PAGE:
United States v. Lloyd Patterson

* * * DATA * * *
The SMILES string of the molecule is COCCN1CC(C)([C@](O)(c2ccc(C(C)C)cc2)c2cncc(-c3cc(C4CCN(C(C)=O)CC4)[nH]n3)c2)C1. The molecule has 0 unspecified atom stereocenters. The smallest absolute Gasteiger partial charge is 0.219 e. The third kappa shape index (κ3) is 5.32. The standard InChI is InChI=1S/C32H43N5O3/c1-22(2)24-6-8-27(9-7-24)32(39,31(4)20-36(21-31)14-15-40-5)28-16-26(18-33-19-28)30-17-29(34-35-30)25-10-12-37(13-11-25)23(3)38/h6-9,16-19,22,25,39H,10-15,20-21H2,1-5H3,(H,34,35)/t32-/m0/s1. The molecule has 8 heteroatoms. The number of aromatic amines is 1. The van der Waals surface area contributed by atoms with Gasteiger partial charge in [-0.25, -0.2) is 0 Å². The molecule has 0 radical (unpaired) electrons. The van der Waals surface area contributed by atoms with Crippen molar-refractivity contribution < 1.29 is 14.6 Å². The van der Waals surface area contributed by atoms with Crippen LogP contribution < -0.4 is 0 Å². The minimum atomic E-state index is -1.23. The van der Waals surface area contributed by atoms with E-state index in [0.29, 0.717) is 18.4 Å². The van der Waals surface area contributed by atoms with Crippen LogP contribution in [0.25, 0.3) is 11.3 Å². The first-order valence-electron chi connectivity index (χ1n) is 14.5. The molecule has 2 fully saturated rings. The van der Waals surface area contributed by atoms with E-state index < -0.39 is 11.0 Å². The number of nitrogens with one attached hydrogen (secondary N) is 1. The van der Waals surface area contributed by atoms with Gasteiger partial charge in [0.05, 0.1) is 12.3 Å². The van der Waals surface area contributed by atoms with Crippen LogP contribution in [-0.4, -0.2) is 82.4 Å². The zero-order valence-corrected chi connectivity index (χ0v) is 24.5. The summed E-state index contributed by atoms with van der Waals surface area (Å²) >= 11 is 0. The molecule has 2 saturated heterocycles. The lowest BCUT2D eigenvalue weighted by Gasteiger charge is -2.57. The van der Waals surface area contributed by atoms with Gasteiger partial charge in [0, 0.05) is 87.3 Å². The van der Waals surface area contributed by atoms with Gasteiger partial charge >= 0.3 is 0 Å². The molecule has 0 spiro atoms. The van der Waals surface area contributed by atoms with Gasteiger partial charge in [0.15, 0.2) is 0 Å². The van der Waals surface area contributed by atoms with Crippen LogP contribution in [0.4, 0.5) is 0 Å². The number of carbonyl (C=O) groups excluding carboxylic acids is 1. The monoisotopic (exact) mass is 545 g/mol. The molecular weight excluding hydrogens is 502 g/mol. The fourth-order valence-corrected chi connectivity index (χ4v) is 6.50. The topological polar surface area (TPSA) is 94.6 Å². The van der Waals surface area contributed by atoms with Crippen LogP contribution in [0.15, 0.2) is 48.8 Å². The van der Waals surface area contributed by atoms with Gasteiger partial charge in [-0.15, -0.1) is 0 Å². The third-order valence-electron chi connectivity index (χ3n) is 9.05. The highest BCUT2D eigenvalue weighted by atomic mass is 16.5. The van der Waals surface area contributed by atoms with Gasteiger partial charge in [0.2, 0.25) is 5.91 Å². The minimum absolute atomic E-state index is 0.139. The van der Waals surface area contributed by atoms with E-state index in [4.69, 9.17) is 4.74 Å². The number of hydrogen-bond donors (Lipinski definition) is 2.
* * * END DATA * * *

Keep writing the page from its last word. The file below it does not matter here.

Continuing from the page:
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United States Court of Appeals FOR THE EIGHTH CIRCUIT ___________ No. 10-3327 ___________ United States of America, Appellee, v. Lloyd Thomas Patterson, Appellant. * * * * Appeal from the United States * District Court for the * Northern District of Iowa. * * [UNPUBLISHED] * ___________ Submitted: March 18, 2011 Filed: June 6, 2011 ___________ Before WOLLMAN, MURPHY, and GRUENDER, Circuit Judges. ___________ PER CURIAM. Lloyd Patterson pleaded guilty to conspiring to steal, receive, and possess goods stolen from interstate shipments. The district court1 varied upward from the guidelines range and sentenced him to 45 months’ imprisonment. He appeals, contending that the district court erred by relying on a misleading statement regarding the amount of property at issue and by failing to explain adequately its decision to vary upward. He also contends that the district court abused its discretion by giving 1 The Honorable Linda R. Reade, Chief Judge, United States District Court for the Northern District of Iowa. Appellate Case: 10-3327 Page: 1 Date Filed: 06/06/2011 Entry ID: 3794281 him a substantially greater sentence than two co-conspirators who were equally culpable. We affirm. Lloyd Patterson worked at McFarland Trucking in Austin, Minnesota, from 2000 to 2007, and his brother James worked there from 1999 to 2007. Lloyd and James both drove routes that took loads from a freezer plant in East Dubuque, Illinois, to locations throughout Illinois and surrounding states. Their loads were primarily fresh and frozen meat products, though they hauled dry goods as well. At times a given load would be short or certain products would be damaged in the loading process. When a load was “shorted” or contained damaged product, the McFarland driver responsible for the delivery would call the dispatcher of Farmland Foods, the original producer, to explain that his load had been shorted or to provide the product numbers of packages that had been damaged. He would then receive a claim number in return. If the damaged product remained fit for consumption, but not for sale, the producer would instruct the driver to take it to a local food pantry or other worthy recipient. James learned of this practice in 2005 when portions of his load were damaged. He followed the procedure except that, rather than donate the damaged product, he would keep it or give to friends. On other occasions, he sold the damaged product to third parties and kept the profit. James informed Lloyd of what he had done, and Lloyd hit upon the idea that would give rise to the ensuing conspiracy: he and James would fraudulently report that portions of their load had been damaged or “shorted,” then sell the undamaged product to third parties. Over the course of the conspiracy, James and Lloyd proceeded to appropriate nearly $190,000 of frozen meat products and other assorted dry goods in this manner. Lloyd’s role entailed filing false reports with the producers whose products he was charged with delivering and unloading goods into a conversion van that James and his wife Patricia used to transport the goods to third-party buyers. On occasion -2- Appellate Case: 10-3327 Page: 2 Date Filed: 06/06/2011 Entry ID: 3794281 James and Patricia’s minor daughters would help Lloyd transfer products from his semi-trailer to the conversion van. James and Patricia developed a customer base for the products and handled their delivery. Though Lloyd did not sell any of the product himself, he earned a portion of the profits from the illegal sales. Farmland Foods grew suspicious of the substantial losses it had experienced from the freezer plant in Illinois. In September 2007, it hired an investigator who ferreted out the Pattersons’ scheme. James, Lloyd, Patricia, and a number of individuals who routinely bought products from them came under federal investigation. James cooperated with authorities and received a sentence of 27 months’ imprisonment. Lloyd waived indictment and pleaded guilty to conspiracy to commit theft by fraud of interstate shipments, in violation of 18 U.S.C. § 371. The district court ordered that a presentence investigative report (PSR) be prepared, the results of which the government contested. It argued that Lloyd was an organizer or leader of criminal activity that involved five or more individuals and therefore should be subject to a four-level enhancement under U.S. Sentencing Guidelines Manual § 3B1.1(a). In support, it called a deputy sheriff who testified that in 2006 approximately $33,000 of stolen goods came from Lloyd’s loads and approximately $11,000 from James’s loads. The government also argued that Lloyd should be subject to a two-level enhancement under § 3B1.4 of the Guidelines because he enlisted minors—James and Patricia’s daughters—to assist him in unloading appropriated goods from his trailer. The district court did not impose the government’s proposed enhancements, but noted that evidence marshaled in support of the government’s position “will be taken into consideration in other adjustments during the course of this proceeding.” Sent. Tr. at 45-46. The district court ultimately concluded that Lloyd had a total offense level of 18 and criminal history category of I, resulting in an advisory guidelines range of 27 to 33 months’ imprisonment. The government contended that an upward variance was justified in light of Lloyd’s intransigence over the course of the -3- Appellate Case: 10-3327 Page: 3 Date Filed: 06/06/2011 Entry ID: 3794281 investigation, his use of minors in unloading stolen products, and his role in formulating the scheme in the first place. It also asserted that Lloyd had made no effort to pay restitution up to that point and had a history of violence and domestic abuse that was under-represented in the guidelines calculation. Lloyd’s counsel countered that Lloyd had played a limited role in the conspiracy and should not be subject to a penalty greater than what James had received. As recounted earlier, the district court varied upward from the guidelines range and imposed a sentence of 45 months’ imprisonment. It emphasized evidence showing that the conspiracy began as Lloyd’s idea and evidence that he had involved minor children and profited from their labor. It also concluded that the upward variance was appropriate because more product was stolen from his truck than from his brother’s and because he had made no restitution prior to sentencing. We review sentences for abuse of discretion. United States v. Zastrow, 534 F.3d 854, 855 (8th Cir. 2008). We undertake a two-part inquiry. First, we ensure that the district court “did not commit significant procedural error, such as miscalculating the Guidelines range, treating the Guidelines as mandatory, failing to consider § 3553(a) factors, selecting a sentence based on clearly erroneous facts, or failing to adequately explain why a sentence was chosen.” Id. (citation omitted). If the decision is procedurally sound, we next consider the substantive reasonableness of the sentence imposed. Id. Lloyd claims that the district court committed procedural error by relying on what Lloyd characterizes as “misleading facts” to support its upward variance and by failing to explain adequately the basis for its variance. He refers to the deputy sheriff’s testimony to the effect that product stolen from Lloyd’s loads exceeded product stolen from James’s loads by a ratio of three to one. Though an earlier question makes clear that the witness was referring to 2006, not the duration of the conspiracy, Lloyd maintains that the district court understood that the three-to-one -4- Appellate Case: 10-3327 Page: 4 Date Filed: 06/06/2011 Entry ID: 3794281 ratio applied for the conspiracy as a whole and contends that the district court relied on this erroneous “fact” in sentencing. There is no evidence supporting Lloyd’s theory that the district court relied on the three-to-one ratio when conducting its sentencing analysis. The district court commented that “more meat was stolen from [Lloyd’s] loads than from Mr. James Patterson’s loads.” Sent. Tr. at 69. As Lloyd himself concedes, this comment states an undisputed fact: more than $100,000 of product was stolen from his loads, compared to roughly $73,000 from James’s loads. Accordingly, we find meritless Lloyd’s claim that the district court relied on misleading facts. The assertion that the district court inadequately explained the basis for its upward variance likewise fails. Though the district court declined to adopt the government’s guidelines enhancements regarding Lloyd’s leadership role and his choice to involve minors in unloading stolen goods, it commented that it intended to account for both factors of Lloyd’s offense conduct when determining its final sentence. The court thereafter stressed both factors in explaining its sentence and also emphasized that Lloyd had initiated the scheme and had failed to pay any restitution. The district court thus considered the relevant § 3553(a) factors and provided “ample explanation of its rationale for the sentence imposed.” United States v. Hill, 552 F.3d 686, 691 (8th Cir. 2009). Accordingly, it did not commit procedural error in imposing the sentence. Lloyd also claims that the district court abused its discretion by imposing a sentence substantially greater than that imposed upon his co-conspirators. In cases where the sentence falls outside the guidelines range, we must “give due deference to the district court’s decision that the 3553(a) factors, on the whole, justify the extent of the variance.” United States v. Gall, 552 U.S. 38, 51 (2007). That we “might reasonably have concluded that a different sentence was appropriate is insufficient to justify reversal of the district court.” Id. -5- Appellate Case: 10-3327 Page: 5 Date Filed: 06/06/2011 Entry ID: 3794281 Lloyd maintains that he and James were equally culpable members of the conspiracy and that he should receive a sentence no greater than the 27 months that James received. He stresses that it was originally James who began selling damaged goods to third parties; that the meat products were unloaded and stored on James’s property; that James and Patricia found the customers and delivered the goods; and that he did not profit nearly as much as James and Patricia did. We have previously held that “it is not an abuse of discretion for a district court to impose a sentence that results in a disparity between co-defendants when there are ‘legitimate distinctions’ between the co-defendants.” United States v. Davis-Bey, 605 F.3d 479, 483 (8th Cir. 2010) (quotation omitted). Lloyd claims that no legitimate distinctions exist between himself and his brother James and that the upward variance he received is therefore substantively unreasonable. We disagree. The record indicates that the scheme originated with Lloyd, that more meat was stolen from his loads than his brother’s, that he did not cooperate with authorities nor apologize to the companies from which he stole (as did James), and that he failed to pay restitution prior to the sentencing hearing. The district court presided over the sentencing of co-conspirators James and Patricia Patterson, as well as the trial of a co-conspirator who had made numerous purchases of stolen goods from them. It made explicit reference to the facts that James had cooperated “extensively” and had done so “from very early on” in the investigation. Sent. Tr. at 50. The difference in the extent of cooperation, as well as the amount of meat taken from the brothers’ respective loads, are legitimate grounds of distinction that could reasonably justify disparate sentences. Accordingly, we conclude that the district court did not abuse its discretion in varying upward when sentencing Lloyd and that its sentence was substantively reasonable.2 2 We have considered Lloyd’s pro se motion and conclude that it presents no issue relevant to this appeal. -6- Appellate Case: 10-3327 Page: 6 Date Filed: 06/06/2011 Entry ID: 3794281 The sentence is affirmed. ______________________________ -7- Appellate Case: 10-3327 Page: 7 Date Filed: 06/06/2011 Entry ID: 3794281